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A Glorious Mess


A fragment of Nabokov's last manuscript.  

The Original of Laura is a glorious mess. It tells the story—or begins to attempt to tell the story—of two main characters: a 24-year-old petulant beauty named Flora and her rotund older husband, the famous neurologist Philip Wild. Flora enters the novel in a burst of pure attitude, sleeping with a lover after a party, on someone else’s bed, her fur coat spread out “with comic fastidiousness” underneath her. (She uses the tender post-coital moments to call another lover and cruelly break up with him.) When she returns to her villa, we get a vintage Nabokovian micro-scene. Flora’s fat husband appears “walking a striped cat on an overlong leash.” (“The scene might be called somewhat incongrous,” Nabokov writes—one of the subdermal pleasures of reading Laura is watching the great perfectionist persistently misspell words.) As Flora heads for the front door, her husband picks up the cat and follows, and the episode ends with an odd, trivial detail that adds a tiny flare of joy to an otherwise miserable scene: “The animal seemed naïvely fascinated by the snake trailing behind on the ground.”

Flora has a depressing backstory: a photographer father who commits suicide after discovering “that the boy he loved had strangled another, unattainable boy whom he loved even more”; a ballerina mother who sells the father’s self-portraits of his suicide to a tabloid, then takes up with a creepy older lover whose improbable name, “no doubt assumed,” is Hubert H. Hubert. (He tries to feel up Flora one day; she kicks him in the crotch; her mother scolds her.) The upshot of all of this is a life of casual and joyless promiscuity. Flora is a shadowy, unfinished character, which seems to be at least partly by design: “Everything about her is bound to remain blurry.”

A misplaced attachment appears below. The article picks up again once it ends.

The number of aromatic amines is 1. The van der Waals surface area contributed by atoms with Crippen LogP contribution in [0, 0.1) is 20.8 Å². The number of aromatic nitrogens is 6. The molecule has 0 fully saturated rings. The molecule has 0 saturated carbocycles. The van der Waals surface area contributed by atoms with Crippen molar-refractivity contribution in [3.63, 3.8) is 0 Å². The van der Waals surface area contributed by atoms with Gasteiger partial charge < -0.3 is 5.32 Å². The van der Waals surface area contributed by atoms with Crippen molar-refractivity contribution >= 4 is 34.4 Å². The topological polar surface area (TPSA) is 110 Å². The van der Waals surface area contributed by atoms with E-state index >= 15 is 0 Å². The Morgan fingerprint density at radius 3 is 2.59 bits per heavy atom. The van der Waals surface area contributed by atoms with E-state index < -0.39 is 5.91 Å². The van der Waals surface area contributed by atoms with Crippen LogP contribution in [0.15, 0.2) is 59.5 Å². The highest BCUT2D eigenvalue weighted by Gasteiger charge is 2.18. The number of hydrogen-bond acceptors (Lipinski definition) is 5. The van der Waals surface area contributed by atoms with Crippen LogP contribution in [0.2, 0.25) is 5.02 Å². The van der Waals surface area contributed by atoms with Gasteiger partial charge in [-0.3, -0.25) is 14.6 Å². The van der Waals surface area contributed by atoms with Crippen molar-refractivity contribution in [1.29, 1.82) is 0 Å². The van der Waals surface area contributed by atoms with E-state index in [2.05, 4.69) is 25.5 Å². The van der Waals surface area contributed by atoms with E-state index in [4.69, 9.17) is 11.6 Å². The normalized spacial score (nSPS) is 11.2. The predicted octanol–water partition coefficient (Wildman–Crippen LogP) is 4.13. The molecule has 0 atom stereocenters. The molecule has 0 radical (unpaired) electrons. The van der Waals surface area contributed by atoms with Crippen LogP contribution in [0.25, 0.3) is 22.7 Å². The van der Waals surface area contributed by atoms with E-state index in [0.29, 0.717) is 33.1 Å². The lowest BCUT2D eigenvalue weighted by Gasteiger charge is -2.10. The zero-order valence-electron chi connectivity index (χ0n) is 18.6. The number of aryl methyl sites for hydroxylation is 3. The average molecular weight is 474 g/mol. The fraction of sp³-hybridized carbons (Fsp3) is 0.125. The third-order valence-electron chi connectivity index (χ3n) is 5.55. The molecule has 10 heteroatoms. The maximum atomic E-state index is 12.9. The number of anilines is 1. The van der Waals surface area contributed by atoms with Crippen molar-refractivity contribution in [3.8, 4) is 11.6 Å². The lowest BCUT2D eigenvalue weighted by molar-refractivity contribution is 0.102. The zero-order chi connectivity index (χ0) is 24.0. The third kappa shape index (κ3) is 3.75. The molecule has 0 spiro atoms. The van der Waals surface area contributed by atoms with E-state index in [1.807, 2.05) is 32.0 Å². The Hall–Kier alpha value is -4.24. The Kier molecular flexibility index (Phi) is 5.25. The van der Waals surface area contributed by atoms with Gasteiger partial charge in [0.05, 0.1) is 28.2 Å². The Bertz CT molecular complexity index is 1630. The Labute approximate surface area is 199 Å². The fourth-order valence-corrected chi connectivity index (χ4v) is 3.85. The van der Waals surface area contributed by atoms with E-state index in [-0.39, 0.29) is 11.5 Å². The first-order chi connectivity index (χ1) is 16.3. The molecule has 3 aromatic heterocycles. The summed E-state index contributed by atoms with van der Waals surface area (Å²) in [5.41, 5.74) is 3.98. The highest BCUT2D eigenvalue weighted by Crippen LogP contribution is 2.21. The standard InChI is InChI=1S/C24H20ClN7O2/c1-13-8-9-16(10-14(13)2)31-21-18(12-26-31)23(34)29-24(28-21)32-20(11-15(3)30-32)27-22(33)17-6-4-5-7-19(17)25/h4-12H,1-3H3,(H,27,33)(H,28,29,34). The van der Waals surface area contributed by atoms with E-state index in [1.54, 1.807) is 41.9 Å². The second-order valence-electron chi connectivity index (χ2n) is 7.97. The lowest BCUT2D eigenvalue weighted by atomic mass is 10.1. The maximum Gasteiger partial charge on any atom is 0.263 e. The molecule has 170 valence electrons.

Flora’s husband is a famous lecturer whose body—like Nabokov’s—is failing him: He has chronically painful feet and a “humiliating stomack ailment” (“I loathe my belly, that trunkful of bowels”). He spends most of his time conducting radical experiments in what he calls “auto-dissolution,” an ecstatic process in which he puts himself into “hypnotrances” and flirts with death by mentally making parts of his body disappear. “By now I have died up to my navel some fifty times in less than three years,” the professor writes in a manuscript about his experiments.

Wild’s manuscript is one of two books hidden inside The Original of Laura. The other is a best-selling novel called My Laura, written about Flora by one of her ex-lovers. (This makes Flora “the original of Laura.”) Wild declares it “a maddening masterpiece”; Flora buys a copy but just sits with it, hesitating to read.